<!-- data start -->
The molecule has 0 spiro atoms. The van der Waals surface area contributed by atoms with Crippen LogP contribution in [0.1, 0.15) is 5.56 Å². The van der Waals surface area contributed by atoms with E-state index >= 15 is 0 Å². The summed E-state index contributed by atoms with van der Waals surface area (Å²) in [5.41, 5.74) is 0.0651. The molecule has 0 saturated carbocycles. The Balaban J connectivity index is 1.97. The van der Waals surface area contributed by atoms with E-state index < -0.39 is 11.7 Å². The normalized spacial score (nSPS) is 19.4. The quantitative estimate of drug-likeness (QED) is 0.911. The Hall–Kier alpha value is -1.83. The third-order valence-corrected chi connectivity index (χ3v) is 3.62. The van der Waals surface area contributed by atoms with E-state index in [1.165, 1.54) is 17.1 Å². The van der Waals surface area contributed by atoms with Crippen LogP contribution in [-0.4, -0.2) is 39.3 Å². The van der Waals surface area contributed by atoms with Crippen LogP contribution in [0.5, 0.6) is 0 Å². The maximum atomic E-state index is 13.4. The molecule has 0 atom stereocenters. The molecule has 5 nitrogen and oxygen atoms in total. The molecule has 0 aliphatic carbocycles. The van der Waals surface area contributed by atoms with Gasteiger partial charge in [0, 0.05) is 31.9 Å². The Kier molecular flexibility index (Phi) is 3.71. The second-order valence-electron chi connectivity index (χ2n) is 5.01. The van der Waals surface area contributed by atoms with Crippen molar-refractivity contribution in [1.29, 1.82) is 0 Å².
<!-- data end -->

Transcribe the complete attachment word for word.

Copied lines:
The molecule has 0 spiro atoms. The van der Waals surface area contributed by atoms with Crippen LogP contribution in [0.1, 0.15) is 5.56 Å². The van der Waals surface area contributed by atoms with E-state index >= 15 is 0 Å². The summed E-state index contributed by atoms with van der Waals surface area (Å²) in [5.41, 5.74) is 0.0651. The molecule has 0 saturated carbocycles. The Balaban J connectivity index is 1.97. The van der Waals surface area contributed by atoms with E-state index < -0.39 is 11.7 Å². The normalized spacial score (nSPS) is 19.4. The quantitative estimate of drug-likeness (QED) is 0.911. The Hall–Kier alpha value is -1.83. The third-order valence-corrected chi connectivity index (χ3v) is 3.62. The van der Waals surface area contributed by atoms with E-state index in [1.165, 1.54) is 17.1 Å². The van der Waals surface area contributed by atoms with Crippen LogP contribution in [-0.4, -0.2) is 39.3 Å². The van der Waals surface area contributed by atoms with Crippen LogP contribution in [0.5, 0.6) is 0 Å². The maximum atomic E-state index is 13.4. The molecule has 0 atom stereocenters. The molecule has 5 nitrogen and oxygen atoms in total. The molecule has 0 aliphatic carbocycles. The van der Waals surface area contributed by atoms with Gasteiger partial charge in [0, 0.05) is 31.9 Å². The Kier molecular flexibility index (Phi) is 3.71. The second-order valence-electron chi connectivity index (χ2n) is 5.01. The van der Waals surface area contributed by atoms with Crippen molar-refractivity contribution in [1.29, 1.82) is 0 Å².